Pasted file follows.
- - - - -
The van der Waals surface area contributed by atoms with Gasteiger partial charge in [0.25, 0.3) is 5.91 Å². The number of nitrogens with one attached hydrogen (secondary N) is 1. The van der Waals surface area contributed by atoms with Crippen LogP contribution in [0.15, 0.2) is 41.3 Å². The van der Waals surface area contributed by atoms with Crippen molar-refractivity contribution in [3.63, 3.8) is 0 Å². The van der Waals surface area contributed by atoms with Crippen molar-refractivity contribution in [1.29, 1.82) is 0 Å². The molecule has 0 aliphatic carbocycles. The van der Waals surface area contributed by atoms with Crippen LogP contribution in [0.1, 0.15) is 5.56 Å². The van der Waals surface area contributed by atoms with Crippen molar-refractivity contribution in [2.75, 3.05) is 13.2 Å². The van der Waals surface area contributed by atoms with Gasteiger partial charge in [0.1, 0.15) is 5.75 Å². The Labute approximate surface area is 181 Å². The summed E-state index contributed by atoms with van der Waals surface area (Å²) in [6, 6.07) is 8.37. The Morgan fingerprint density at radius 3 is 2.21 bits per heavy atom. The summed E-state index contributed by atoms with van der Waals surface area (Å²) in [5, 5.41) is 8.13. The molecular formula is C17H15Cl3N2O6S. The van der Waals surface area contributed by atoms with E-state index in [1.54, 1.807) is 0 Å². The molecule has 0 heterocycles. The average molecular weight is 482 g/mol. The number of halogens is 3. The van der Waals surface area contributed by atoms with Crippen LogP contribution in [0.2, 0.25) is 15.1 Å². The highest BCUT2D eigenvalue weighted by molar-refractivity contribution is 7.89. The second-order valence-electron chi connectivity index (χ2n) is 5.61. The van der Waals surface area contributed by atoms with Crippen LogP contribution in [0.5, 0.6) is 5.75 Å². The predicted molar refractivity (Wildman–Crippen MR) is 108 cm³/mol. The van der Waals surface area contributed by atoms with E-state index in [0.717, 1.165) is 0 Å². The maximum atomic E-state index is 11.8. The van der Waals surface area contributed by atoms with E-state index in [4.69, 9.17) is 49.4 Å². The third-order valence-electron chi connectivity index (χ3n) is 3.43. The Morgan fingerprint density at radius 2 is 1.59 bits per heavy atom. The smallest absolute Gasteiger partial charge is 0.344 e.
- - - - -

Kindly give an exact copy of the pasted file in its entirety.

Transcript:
The van der Waals surface area contributed by atoms with Gasteiger partial charge in [0.25, 0.3) is 5.91 Å². The number of nitrogens with one attached hydrogen (secondary N) is 1. The van der Waals surface area contributed by atoms with Crippen LogP contribution in [0.15, 0.2) is 41.3 Å². The van der Waals surface area contributed by atoms with Crippen molar-refractivity contribution in [3.63, 3.8) is 0 Å². The van der Waals surface area contributed by atoms with Crippen molar-refractivity contribution in [1.29, 1.82) is 0 Å². The molecule has 0 aliphatic carbocycles. The van der Waals surface area contributed by atoms with Crippen LogP contribution in [0.1, 0.15) is 5.56 Å². The van der Waals surface area contributed by atoms with Crippen molar-refractivity contribution in [2.75, 3.05) is 13.2 Å². The van der Waals surface area contributed by atoms with Gasteiger partial charge in [0.1, 0.15) is 5.75 Å². The Labute approximate surface area is 181 Å². The summed E-state index contributed by atoms with van der Waals surface area (Å²) in [6, 6.07) is 8.37. The Morgan fingerprint density at radius 3 is 2.21 bits per heavy atom. The summed E-state index contributed by atoms with van der Waals surface area (Å²) in [5, 5.41) is 8.13. The molecular formula is C17H15Cl3N2O6S. The van der Waals surface area contributed by atoms with E-state index in [1.54, 1.807) is 0 Å². The molecule has 0 heterocycles. The average molecular weight is 482 g/mol. The number of halogens is 3. The van der Waals surface area contributed by atoms with Crippen LogP contribution in [0.2, 0.25) is 15.1 Å². The highest BCUT2D eigenvalue weighted by molar-refractivity contribution is 7.89. The second-order valence-electron chi connectivity index (χ2n) is 5.61. The van der Waals surface area contributed by atoms with Crippen LogP contribution in [0.5, 0.6) is 5.75 Å². The predicted molar refractivity (Wildman–Crippen MR) is 108 cm³/mol. The van der Waals surface area contributed by atoms with E-state index in [0.717, 1.165) is 0 Å². The maximum atomic E-state index is 11.8. The van der Waals surface area contributed by atoms with E-state index in [4.69, 9.17) is 49.4 Å². The third-order valence-electron chi connectivity index (χ3n) is 3.43. The Morgan fingerprint density at radius 2 is 1.59 bits per heavy atom. The smallest absolute Gasteiger partial charge is 0.344 e.